Just 33% of the households in San Miguel County that received a 2010 census questionnaire mailed it back to the federal government.
And many others never were mailed one in the first place.
In the vast majority of the county, which stretches from mountainous ski resort towns like Telluride to sparsely populated rural areas along the Utah border, residents rely on P.O. boxes, where census forms aren’t delivered. That means federal census takers must go door-to-door in an attempt to count as many people as they can — and it’s not clear how many are missed.
Some fear participation rates could get even worse in 2020, when the U.S. Census Bureau for the first time will urge residents to fill out the once-a-decade questionnaire online, instead of by mail. More than one in 10 of San Miguel County’s estimated 7,800 residents lacked high-speed internet access in 2017, according to the latest federal estimates, and the broadband gap is even greater in some surrounding areas. And then there’s the pending court case about whether to allow a citizenship question.
Over the next year, the state of Colorado will spend $6 million trying to persuade hard-to-count residents to participate in the next federal census, which begins April 1, 2020. The money will be distributed through an outreach grant program approved in the 2019 legislative session that will allow local governments, nonprofits and certain other organizations to apply for funding.
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The goal of the program is this: The more Coloradans counted in the 2020 census, the more federal money the state stands to receive from grant programs that distribute funds according to population size.
For each person not counted in San Miguel County, Commissioner Hilary Cooper said they’ve been told they lose about $1,200 a year that could go toward public services. That may not sound like much in the context of a state government that spends more than $30 billion annually. But “for a small county like ours,” Cooper said, even “five to 10 people who are undercounted, that’s a significant underfunding of our resources that are already underfunded.”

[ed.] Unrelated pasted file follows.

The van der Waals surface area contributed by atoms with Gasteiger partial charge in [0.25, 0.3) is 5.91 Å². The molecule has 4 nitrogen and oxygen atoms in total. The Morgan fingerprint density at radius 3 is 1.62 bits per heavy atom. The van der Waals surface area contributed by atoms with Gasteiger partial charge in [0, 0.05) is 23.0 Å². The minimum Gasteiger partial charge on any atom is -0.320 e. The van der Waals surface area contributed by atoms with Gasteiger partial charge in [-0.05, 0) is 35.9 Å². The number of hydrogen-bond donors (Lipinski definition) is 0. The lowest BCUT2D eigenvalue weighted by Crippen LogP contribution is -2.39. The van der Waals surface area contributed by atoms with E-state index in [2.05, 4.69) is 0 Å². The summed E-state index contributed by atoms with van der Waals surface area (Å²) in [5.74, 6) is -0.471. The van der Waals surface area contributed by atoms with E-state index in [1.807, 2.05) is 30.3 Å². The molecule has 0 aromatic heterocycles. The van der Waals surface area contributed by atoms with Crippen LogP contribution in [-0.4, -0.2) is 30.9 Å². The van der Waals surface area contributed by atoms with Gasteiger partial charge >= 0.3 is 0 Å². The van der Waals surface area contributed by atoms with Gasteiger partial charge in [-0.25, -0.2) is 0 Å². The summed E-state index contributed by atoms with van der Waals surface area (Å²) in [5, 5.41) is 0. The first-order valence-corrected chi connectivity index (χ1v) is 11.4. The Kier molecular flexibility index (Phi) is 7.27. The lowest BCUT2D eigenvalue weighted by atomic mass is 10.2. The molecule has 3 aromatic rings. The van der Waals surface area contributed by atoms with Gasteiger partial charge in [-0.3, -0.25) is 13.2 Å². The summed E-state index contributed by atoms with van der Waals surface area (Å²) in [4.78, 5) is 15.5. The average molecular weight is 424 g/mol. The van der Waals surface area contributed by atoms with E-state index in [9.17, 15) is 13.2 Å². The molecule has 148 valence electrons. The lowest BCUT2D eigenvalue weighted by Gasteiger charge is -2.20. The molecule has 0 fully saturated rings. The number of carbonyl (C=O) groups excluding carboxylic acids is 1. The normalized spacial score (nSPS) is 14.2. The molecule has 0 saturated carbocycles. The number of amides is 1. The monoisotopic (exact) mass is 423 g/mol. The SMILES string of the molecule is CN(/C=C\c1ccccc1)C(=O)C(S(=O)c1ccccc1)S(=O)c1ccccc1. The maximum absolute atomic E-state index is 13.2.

Multiply that across the state, and supporters argue that by spending $6 million, the state could potentially bring back tens of millions of dollars from Washington, to invest in public services like transportation. And — adding to the stakes — Colorado is among a handful of states expected to get a new congressional seat based on estimated population growth since the 2010 census.
“When we’re undercounting, we’re leaving money on the table,” says Sen. Faith Winter, a Westminster Democrat who cosponsored House Bill 1239 creating the program.
The debate about census outreach fell along partisan lines
But to statehouse Republicans, who voted almost unanimously against the proposal, it was an example of the sort of thing state taxpayers have no business paying for in the first place. Why spend $6 million to help the federal government do its job — with no guarantee that Colorado will get back any money at all?
“We’re creating an incentive program to get people to fill out more paperwork,” remarked Sen. Owen Hill, R-Colorado Springs, during an April floor debate. “It’s an embarrassment of bureaucracy.”
Indeed, the census bureau has its own plans to enlist local leaders and nonprofits to assist in the counts. The bureau partners with each state through the Complete Count campaign, which is coordinated by volunteer committees at the state and local level.
But critics say it’s not enough. And the risks are great, particularly in a state that hasn’t been able to cobble together the funding needed to close school and transportation funding gaps a decade after the Great Recession. A George Washington University study found that Colorado stands to lose as much as $63 million a year if the state is undercounted by 1%.
Of course, if every state was undercounted equally, it may not matter. Grant funding is a zero-sum game, with each state winning funding based on their size relative to others. Trouble is, the potential payoff has turned the count into a competition among some states. California alone has allocated more than $100 million for outreach efforts.